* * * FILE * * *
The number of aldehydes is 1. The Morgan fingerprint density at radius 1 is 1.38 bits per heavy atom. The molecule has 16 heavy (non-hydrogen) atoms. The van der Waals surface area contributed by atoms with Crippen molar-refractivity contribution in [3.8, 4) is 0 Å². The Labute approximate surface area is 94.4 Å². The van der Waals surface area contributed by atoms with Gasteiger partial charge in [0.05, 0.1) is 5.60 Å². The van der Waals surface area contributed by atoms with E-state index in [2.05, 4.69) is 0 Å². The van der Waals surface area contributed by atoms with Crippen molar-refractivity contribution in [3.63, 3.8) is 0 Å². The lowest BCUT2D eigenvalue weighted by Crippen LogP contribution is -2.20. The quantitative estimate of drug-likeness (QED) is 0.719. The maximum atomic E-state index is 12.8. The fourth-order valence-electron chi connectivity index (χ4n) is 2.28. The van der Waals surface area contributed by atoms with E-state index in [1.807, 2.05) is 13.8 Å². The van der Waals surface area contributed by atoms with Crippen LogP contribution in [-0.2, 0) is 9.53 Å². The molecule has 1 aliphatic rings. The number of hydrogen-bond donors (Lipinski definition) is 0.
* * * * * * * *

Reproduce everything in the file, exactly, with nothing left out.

The number of aldehydes is 1. The Morgan fingerprint density at radius 1 is 1.38 bits per heavy atom. The molecule has 16 heavy (non-hydrogen) atoms. The van der Waals surface area contributed by atoms with Crippen molar-refractivity contribution in [3.8, 4) is 0 Å². The Labute approximate surface area is 94.4 Å². The van der Waals surface area contributed by atoms with Gasteiger partial charge in [0.05, 0.1) is 5.60 Å². The van der Waals surface area contributed by atoms with E-state index in [2.05, 4.69) is 0 Å². The van der Waals surface area contributed by atoms with Crippen molar-refractivity contribution in [3.63, 3.8) is 0 Å². The lowest BCUT2D eigenvalue weighted by Crippen LogP contribution is -2.20. The quantitative estimate of drug-likeness (QED) is 0.719. The maximum atomic E-state index is 12.8. The fourth-order valence-electron chi connectivity index (χ4n) is 2.28. The van der Waals surface area contributed by atoms with E-state index in [1.807, 2.05) is 13.8 Å². The van der Waals surface area contributed by atoms with Crippen LogP contribution in [-0.2, 0) is 9.53 Å². The molecule has 1 aliphatic rings. The number of hydrogen-bond donors (Lipinski definition) is 0.